The Old Bayesian Recipe: Burning the Predictive Reality Cupcakes

June 7, 2013

I don’t have any comment about the alleged surveillance conducted by governments or the comments of giant online vendors alleged interactions with governments. I will leave the subject and speculations to those younger than I and possibly — just possibly — less well informed folks.

I do want to call attention to the write up “How Likely Is the NSA PRISM Program to Catch a Terrorist?” The source is the Bayesian Biologist. I know less about PRISM, biology, and Bayes than my neighbors here in Harrod’s Creek, Kentucky.

Here’s the snippet I noted in the “How Likely” story:

for every positive (the NSA calls these ‘reports’) there is only a 1 in 10,102 chance (using our rough assumptions) that they’ve found a real bad guy.Big brother is always watching, but he’s still got a needle in a haystack problem.

I think that there might be some fascinating marketing hype, fear, and salami in the digital blender.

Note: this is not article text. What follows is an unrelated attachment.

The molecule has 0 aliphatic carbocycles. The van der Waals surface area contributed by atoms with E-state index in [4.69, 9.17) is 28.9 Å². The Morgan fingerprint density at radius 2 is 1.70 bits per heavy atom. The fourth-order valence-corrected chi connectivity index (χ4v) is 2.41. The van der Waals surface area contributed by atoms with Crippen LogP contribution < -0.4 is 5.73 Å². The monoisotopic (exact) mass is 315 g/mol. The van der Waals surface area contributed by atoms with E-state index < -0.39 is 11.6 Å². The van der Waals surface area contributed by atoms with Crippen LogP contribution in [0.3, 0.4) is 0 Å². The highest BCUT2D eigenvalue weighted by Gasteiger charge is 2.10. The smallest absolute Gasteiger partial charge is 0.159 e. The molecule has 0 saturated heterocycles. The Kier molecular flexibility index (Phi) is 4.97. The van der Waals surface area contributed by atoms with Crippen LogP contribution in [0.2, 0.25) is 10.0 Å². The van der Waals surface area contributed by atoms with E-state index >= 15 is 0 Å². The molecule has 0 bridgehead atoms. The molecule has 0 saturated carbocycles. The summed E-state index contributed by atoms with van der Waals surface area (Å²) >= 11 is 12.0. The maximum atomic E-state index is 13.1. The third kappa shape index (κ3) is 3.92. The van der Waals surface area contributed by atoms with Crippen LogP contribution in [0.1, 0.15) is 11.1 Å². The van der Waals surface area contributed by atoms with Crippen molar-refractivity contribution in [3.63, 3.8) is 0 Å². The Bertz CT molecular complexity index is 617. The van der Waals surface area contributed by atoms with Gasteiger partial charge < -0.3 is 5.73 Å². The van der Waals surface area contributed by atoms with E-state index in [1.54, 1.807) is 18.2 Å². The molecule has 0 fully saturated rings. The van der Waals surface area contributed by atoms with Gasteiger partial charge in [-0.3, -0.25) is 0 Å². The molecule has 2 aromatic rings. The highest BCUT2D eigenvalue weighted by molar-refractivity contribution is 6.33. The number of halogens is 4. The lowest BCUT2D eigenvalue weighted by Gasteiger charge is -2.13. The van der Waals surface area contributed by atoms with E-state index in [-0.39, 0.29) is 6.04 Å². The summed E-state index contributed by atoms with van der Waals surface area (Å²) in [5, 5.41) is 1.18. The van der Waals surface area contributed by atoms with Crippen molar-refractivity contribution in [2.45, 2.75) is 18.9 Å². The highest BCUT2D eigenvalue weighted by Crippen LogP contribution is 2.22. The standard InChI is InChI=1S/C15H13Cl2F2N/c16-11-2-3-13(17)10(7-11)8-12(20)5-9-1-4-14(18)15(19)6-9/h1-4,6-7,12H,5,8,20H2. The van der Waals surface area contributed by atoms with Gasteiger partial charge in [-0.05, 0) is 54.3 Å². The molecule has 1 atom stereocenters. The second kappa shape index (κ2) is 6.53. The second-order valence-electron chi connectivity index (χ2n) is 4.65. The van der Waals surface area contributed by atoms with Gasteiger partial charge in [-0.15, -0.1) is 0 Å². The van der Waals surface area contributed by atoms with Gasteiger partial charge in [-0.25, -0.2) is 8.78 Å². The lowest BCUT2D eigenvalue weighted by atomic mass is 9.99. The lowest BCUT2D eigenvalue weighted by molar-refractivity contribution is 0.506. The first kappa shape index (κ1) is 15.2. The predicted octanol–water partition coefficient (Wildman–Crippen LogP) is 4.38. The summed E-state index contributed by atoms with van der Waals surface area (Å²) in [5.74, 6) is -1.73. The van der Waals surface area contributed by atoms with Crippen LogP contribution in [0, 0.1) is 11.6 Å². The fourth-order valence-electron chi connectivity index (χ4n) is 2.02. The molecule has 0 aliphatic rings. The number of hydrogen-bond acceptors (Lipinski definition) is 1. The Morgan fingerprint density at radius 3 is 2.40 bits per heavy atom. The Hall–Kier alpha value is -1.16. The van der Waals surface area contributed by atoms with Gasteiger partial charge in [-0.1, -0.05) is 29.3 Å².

In my most recent lecture about Big Data and the limitations of today’s software:

Collecting is one thing. Finding is another.

Search, content processing, and analytics work well in certain circumstances; for example, trimmed data sets which match the textbook checklists for valid inputs and when key facts are known such as the name and aliases of an entity.

Today’s systems — no matter what the marketers say — have been designed to work within some constraints. Marketers and fear mongers don’t have to cope with computational realities.

Stephen E Arnold, June 7, 2013


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